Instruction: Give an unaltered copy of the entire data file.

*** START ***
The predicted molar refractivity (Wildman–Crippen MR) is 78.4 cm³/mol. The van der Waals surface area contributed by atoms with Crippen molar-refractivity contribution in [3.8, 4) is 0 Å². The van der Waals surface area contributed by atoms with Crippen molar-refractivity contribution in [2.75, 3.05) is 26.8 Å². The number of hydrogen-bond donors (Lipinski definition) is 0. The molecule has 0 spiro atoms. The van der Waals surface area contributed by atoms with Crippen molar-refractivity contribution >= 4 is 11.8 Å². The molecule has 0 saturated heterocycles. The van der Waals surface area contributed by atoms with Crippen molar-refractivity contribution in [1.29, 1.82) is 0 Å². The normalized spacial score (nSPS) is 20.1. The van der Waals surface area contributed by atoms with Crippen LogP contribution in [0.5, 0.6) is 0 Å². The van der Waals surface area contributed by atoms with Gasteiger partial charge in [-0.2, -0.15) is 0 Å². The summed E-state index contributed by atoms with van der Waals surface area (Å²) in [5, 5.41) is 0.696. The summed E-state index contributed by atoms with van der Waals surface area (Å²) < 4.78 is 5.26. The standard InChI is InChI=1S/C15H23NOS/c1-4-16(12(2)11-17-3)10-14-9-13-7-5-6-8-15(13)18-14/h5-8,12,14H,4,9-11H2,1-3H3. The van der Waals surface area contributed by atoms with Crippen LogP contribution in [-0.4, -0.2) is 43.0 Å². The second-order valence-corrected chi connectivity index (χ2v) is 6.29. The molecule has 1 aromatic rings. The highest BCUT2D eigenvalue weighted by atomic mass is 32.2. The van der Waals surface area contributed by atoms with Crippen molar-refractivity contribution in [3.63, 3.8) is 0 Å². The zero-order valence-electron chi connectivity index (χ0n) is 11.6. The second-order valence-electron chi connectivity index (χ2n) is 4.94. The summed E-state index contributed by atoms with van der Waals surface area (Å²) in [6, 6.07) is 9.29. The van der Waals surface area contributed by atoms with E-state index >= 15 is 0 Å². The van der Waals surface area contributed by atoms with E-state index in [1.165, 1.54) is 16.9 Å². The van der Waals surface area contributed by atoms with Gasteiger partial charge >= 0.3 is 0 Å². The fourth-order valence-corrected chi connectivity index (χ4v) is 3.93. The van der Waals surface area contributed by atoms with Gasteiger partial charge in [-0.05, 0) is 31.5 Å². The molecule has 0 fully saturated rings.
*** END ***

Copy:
The predicted molar refractivity (Wildman–Crippen MR) is 78.4 cm³/mol. The van der Waals surface area contributed by atoms with Crippen molar-refractivity contribution in [3.8, 4) is 0 Å². The van der Waals surface area contributed by atoms with Crippen molar-refractivity contribution in [2.75, 3.05) is 26.8 Å². The number of hydrogen-bond donors (Lipinski definition) is 0. The molecule has 0 spiro atoms. The van der Waals surface area contributed by atoms with Crippen molar-refractivity contribution >= 4 is 11.8 Å². The molecule has 0 saturated heterocycles. The van der Waals surface area contributed by atoms with Crippen molar-refractivity contribution in [1.29, 1.82) is 0 Å². The normalized spacial score (nSPS) is 20.1. The van der Waals surface area contributed by atoms with Crippen LogP contribution in [0.5, 0.6) is 0 Å². The van der Waals surface area contributed by atoms with Gasteiger partial charge in [-0.2, -0.15) is 0 Å². The summed E-state index contributed by atoms with van der Waals surface area (Å²) in [5, 5.41) is 0.696. The summed E-state index contributed by atoms with van der Waals surface area (Å²) < 4.78 is 5.26. The standard InChI is InChI=1S/C15H23NOS/c1-4-16(12(2)11-17-3)10-14-9-13-7-5-6-8-15(13)18-14/h5-8,12,14H,4,9-11H2,1-3H3. The van der Waals surface area contributed by atoms with Crippen LogP contribution in [-0.4, -0.2) is 43.0 Å². The second-order valence-corrected chi connectivity index (χ2v) is 6.29. The molecule has 1 aromatic rings. The highest BCUT2D eigenvalue weighted by atomic mass is 32.2. The van der Waals surface area contributed by atoms with Crippen molar-refractivity contribution in [3.63, 3.8) is 0 Å². The zero-order valence-electron chi connectivity index (χ0n) is 11.6. The second-order valence-electron chi connectivity index (χ2n) is 4.94. The summed E-state index contributed by atoms with van der Waals surface area (Å²) in [6, 6.07) is 9.29. The van der Waals surface area contributed by atoms with E-state index >= 15 is 0 Å². The van der Waals surface area contributed by atoms with E-state index in [1.165, 1.54) is 16.9 Å². The van der Waals surface area contributed by atoms with Gasteiger partial charge >= 0.3 is 0 Å². The fourth-order valence-corrected chi connectivity index (χ4v) is 3.93. The van der Waals surface area contributed by atoms with Gasteiger partial charge in [-0.05, 0) is 31.5 Å². The molecule has 0 fully saturated rings.